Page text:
While uncertainty looms over BYU football, Cougars open fall camp

With so much uncertainty surrounding BYU's 2020 football season, there was some level of assurance on Tuesday.

The last few months have been a whirlwind. Players were encouraged to go home in mid-March after the coronavirus pandemic forced spring practices to be canceled and the BYU campus to shut down. The athletic facilities reopened on June 1 for voluntary workouts, but for the most part, athletes were still left responsible for themselves.

While the Cougars have lost half of their originally-scheduled games over the last month, athletes reported for fall camp on Monday and participated in their first team practice Tuesday morning.

“With all those uncertainties and things that are happening, I think our only goal is to try to be ready for whatever happens,” coach Kalani Sitake said. “Hopefully we get those opportunities to play this fall. If we do, we’ll be ready by then. That’s out focus.”

With the recent schedule changes the Cougars have endured, Sitake said he talks to athletic director Tom Holmoe constantly, but ultimately the decisions are made by Holmoe. Sitake isn’t paid to schedule games — only to prepare the team to play the schedule, whatever that is.

And that involved getting through some kerfuffles on the first day back of action.

“I think a lot of guys are frustrated being all bottled up and now they get to get out there and play football,” Sitake said. “Great competition. It’s just been an awesome thing for me to see — great leadership. We have a little bit of pushing and shoving, and things like that, but it’s nothing too crazy.”

Along with getting the pent-up energy out, the players have had to do so while adhering to the school’s protocols and the Centers of Disease Control and Prevention precautions. Players wore different face coverings during practice and took every possible precaution, Sitake said.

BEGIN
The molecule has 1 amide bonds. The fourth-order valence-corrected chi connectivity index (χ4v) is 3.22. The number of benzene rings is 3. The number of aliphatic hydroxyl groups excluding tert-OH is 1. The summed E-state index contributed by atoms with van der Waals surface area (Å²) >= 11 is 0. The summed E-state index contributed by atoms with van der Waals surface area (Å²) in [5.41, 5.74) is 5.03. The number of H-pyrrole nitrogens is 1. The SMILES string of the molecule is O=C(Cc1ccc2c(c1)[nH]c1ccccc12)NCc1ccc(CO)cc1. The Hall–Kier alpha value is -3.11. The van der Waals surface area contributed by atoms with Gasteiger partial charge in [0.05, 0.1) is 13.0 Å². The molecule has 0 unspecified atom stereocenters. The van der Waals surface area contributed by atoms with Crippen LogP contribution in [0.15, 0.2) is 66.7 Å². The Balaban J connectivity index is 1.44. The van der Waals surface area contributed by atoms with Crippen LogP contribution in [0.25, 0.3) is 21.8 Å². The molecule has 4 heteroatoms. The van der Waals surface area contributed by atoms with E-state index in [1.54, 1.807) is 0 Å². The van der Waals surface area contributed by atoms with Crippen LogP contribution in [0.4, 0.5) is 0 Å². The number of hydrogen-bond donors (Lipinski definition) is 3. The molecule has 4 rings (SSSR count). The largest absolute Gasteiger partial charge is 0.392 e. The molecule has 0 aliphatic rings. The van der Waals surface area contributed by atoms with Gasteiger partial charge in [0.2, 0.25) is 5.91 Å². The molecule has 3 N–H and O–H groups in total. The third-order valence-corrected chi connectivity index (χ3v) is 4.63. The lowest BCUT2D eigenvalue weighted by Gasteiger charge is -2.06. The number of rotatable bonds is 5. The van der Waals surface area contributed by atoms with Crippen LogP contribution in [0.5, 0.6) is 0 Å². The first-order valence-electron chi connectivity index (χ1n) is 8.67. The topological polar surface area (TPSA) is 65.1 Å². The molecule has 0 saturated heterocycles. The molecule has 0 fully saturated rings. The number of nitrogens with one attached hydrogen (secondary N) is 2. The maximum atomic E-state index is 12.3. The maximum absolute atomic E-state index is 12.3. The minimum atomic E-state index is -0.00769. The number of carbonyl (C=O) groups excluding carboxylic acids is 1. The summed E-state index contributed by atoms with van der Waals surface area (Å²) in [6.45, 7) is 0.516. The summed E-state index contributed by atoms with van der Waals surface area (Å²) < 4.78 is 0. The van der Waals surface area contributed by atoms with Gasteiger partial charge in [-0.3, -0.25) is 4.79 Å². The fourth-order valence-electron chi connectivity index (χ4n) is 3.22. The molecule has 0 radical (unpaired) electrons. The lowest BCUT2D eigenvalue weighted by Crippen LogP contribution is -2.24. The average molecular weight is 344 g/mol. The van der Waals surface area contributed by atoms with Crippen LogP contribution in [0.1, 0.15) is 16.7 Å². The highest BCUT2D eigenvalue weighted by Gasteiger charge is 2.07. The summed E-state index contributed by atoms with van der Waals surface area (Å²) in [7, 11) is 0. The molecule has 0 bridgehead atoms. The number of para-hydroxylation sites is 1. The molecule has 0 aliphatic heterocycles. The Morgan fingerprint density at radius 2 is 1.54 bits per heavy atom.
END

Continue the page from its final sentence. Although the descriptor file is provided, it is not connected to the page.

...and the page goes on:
Senior Matt Bushman, who planned on joining the NFL draft after his junior season but instead opted to come back to Provo for his final season, said it was interesting to see where everyone was at — how in shape they were, if they were ready for fall camp, if they had the confidence coming in.

By the end of practice, Bushman didn’t feel there was much difference in the start of fall camp this year compared to other seasons, beyond having to wear a mask.

“The masks are kind of weird and kind of a hassle to put it underneath your helmet and run around,” Bushman said. “We’re just trying to adjust to circumstances. The practice is all the same. The meetings are all the same. Just trying to be cautious about the coronavirus, that’s the only weird thing. Everything football related has been all the same.”

Since programs around the nation have started up at different times and levels, different collegiate football teams have fallen victim to coronavirus outbreaks — the main issue schools are trying to prevent.

On Monday, as football players were making their way back to BYU, news broke that the amount of coronavirus cases at Rutgers University linked to the football team nearly doubled from 15 to 28. Making sure the team stays not only low-risk but COVID-19 free will be key to maintaining some sort of season.

When asked about the number of coronavirus tests administered or positive cases throughout the team since June 1, Sitake was unable to provide any information.

The fifth-year coach believes protecting players' privacy is important, but also said he didn't have the details on that.

“But I can say that we’ve ran tests and we’ve done a great job here,” Sitake said. “Administration has done a great job organizing the screening process and our sports medicine department, our doctors, have done a great job at educating our players and understanding the importance of social distancing and understanding the importance of wearing a mask and things like that.

“It’s important that we do our part so we can keep this a low-risk environment in order for us to play football.”